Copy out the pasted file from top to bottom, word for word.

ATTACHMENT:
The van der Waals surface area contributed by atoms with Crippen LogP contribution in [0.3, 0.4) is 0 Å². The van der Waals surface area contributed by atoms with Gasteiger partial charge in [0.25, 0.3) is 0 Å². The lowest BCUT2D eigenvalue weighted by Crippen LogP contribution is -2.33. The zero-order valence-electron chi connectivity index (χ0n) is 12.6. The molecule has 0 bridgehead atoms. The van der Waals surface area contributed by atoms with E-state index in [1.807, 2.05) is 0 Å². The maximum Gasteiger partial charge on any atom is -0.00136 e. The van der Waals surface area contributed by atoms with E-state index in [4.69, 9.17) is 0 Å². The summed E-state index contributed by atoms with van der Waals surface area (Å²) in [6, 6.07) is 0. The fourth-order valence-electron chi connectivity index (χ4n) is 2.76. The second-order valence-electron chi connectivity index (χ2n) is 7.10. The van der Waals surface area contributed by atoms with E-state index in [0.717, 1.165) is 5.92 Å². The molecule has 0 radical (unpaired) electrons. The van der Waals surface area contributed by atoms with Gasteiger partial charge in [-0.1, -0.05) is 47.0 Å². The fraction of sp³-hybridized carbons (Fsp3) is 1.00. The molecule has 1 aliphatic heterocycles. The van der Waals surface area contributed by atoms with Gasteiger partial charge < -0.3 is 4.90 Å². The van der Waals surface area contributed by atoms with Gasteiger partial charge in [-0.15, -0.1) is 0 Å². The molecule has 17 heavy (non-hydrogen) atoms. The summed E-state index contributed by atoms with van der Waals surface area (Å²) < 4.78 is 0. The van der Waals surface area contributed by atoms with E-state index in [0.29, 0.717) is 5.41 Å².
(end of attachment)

The van der Waals surface area contributed by atoms with Crippen LogP contribution in [0.3, 0.4) is 0 Å². The van der Waals surface area contributed by atoms with Gasteiger partial charge in [0.25, 0.3) is 0 Å². The lowest BCUT2D eigenvalue weighted by Crippen LogP contribution is -2.33. The zero-order valence-electron chi connectivity index (χ0n) is 12.6. The molecule has 0 bridgehead atoms. The van der Waals surface area contributed by atoms with E-state index in [1.807, 2.05) is 0 Å². The maximum Gasteiger partial charge on any atom is -0.00136 e. The van der Waals surface area contributed by atoms with E-state index in [4.69, 9.17) is 0 Å². The summed E-state index contributed by atoms with van der Waals surface area (Å²) in [6, 6.07) is 0. The fourth-order valence-electron chi connectivity index (χ4n) is 2.76. The second-order valence-electron chi connectivity index (χ2n) is 7.10. The van der Waals surface area contributed by atoms with E-state index in [0.717, 1.165) is 5.92 Å². The molecule has 0 radical (unpaired) electrons. The van der Waals surface area contributed by atoms with Gasteiger partial charge in [-0.1, -0.05) is 47.0 Å². The fraction of sp³-hybridized carbons (Fsp3) is 1.00. The molecule has 1 aliphatic heterocycles. The van der Waals surface area contributed by atoms with Gasteiger partial charge < -0.3 is 4.90 Å². The van der Waals surface area contributed by atoms with Gasteiger partial charge in [-0.15, -0.1) is 0 Å². The molecule has 17 heavy (non-hydrogen) atoms. The summed E-state index contributed by atoms with van der Waals surface area (Å²) < 4.78 is 0. The van der Waals surface area contributed by atoms with E-state index in [0.29, 0.717) is 5.41 Å².